What is an Epidemic Notice?

This Government has chosen to go hard and go early in the response to COVID-19 for public health reasons. The package of measures introduced since 14 March have helped New Zealand take a precautionary approach to managing COVID-19.

An Epidemic Notice is a public policy tool to help Government agencies respond swiftly and effectively in a rapidly evolving situation. An epidemic notice enables the use of a number of ‘special powers’ in legislation.

In particular, it will allow for the extension of people currently in New Zealand on temporary visas that will expire between 1 April 2020 and the end of the Epidemic Notice. See the section below for more details.

More special powers may be used as the situation progresses and this page will be updated when they are.


Border Orders

Maritime Border Order

The Maritime Border Order 2020 was revoked at 11:59pm 12 September 2022.

Health Act 1956

Air Border Order

The COVID-19 Public Health Response (Air Border) Order 2021 was amended at 11:59pm 12 September 2022 to remove all vaccination and testing requirements for travellers to New Zealand (including for air crew), and to allow people exhibiting the symptoms of COVId-19 to travel.

The Order still retains the requirements for travellers to provide information to assist with contact tracing.

Authorisation of import of Point of Care Tests for limited use under the COVID-19 Public Health Response (Point-of-care Tests) Order 2021

This notice takes effect at 11.59pm on 27 February 2022.

Authorisations for importing, supplying, selling and using of point-of-care tests under clause 8(1) of the COVID-19 Public Health Response (Point-of-care Tests) Order 2021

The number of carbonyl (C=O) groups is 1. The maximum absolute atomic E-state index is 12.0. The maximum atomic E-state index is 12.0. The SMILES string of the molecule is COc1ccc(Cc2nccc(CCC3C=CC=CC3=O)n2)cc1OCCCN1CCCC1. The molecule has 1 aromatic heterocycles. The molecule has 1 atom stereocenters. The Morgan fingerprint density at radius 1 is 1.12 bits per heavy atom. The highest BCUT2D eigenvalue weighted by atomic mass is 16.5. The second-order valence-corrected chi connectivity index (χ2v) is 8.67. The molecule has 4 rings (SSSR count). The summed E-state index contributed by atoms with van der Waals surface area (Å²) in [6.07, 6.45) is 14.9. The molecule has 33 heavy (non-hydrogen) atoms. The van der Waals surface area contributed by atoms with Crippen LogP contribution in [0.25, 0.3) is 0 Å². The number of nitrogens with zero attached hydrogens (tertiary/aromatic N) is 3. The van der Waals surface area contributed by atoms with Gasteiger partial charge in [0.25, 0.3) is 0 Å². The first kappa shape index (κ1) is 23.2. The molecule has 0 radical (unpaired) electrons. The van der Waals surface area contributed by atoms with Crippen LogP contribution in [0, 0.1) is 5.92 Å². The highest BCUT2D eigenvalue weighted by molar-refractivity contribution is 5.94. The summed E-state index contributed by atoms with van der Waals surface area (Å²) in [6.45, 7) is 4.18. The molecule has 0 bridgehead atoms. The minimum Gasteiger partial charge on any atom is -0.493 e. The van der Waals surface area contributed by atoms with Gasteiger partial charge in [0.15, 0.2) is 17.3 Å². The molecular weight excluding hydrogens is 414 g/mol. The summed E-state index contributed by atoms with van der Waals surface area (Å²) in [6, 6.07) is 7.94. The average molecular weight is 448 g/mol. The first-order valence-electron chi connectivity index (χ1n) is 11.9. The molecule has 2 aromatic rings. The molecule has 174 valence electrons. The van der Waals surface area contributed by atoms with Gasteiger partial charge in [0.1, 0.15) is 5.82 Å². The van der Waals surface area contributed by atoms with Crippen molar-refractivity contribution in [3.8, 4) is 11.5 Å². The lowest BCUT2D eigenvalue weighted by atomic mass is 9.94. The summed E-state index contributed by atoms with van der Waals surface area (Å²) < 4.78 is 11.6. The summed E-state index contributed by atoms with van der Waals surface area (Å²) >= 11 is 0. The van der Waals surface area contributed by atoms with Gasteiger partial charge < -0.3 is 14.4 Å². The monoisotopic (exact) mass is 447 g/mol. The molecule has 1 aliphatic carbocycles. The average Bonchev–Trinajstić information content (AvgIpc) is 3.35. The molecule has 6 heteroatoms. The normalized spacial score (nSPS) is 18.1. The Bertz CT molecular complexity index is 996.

The Director-General may authorise (otherwise prohibited under clause 7) any person or classes of persons to import, manufacture, supply, sell, pack, or use a point-of-care test for the purpose of testing for COVID-19 under clause 8(1) of the COVID-19 Public Health Response (Point-of-care Tests) Order 2021. The Director-General, on 2 December 2021, has authorised the following persons or classes of persons in the attached Notice to do the listed activities.

COVID-19 Public Health Response (Point-of-care Tests) Order 2021

The COVID-19 Public Health Response (Point-of-care Tests) Order 2021 came into force 22 April 2021. This order prohibits a person from importing, manufacturing, supplying, selling, packing, or using a point-of-care test for SARS-CoV-2 or COVID-19 unless the Director-General of Health has:

  • authorised the person’s activity; or
  • exempted the point-of-care test from the prohibition.

Find out more at COVID-19 Public Health Response (Point-of-care Tests) Order 2021.


COVID-19 Order Exemptions

Class-based exemptions from the requirements of orders made under the COVID-19 Public Health Response Act 2020 are published in the New Zealand Gazette.

Current exemptions are also posted below.

Medicines Act 1981

Notice under Section 34A of the Medicines Act 1981 authorising off-label administration of COVID-19 Vaccine – interval between second and third doses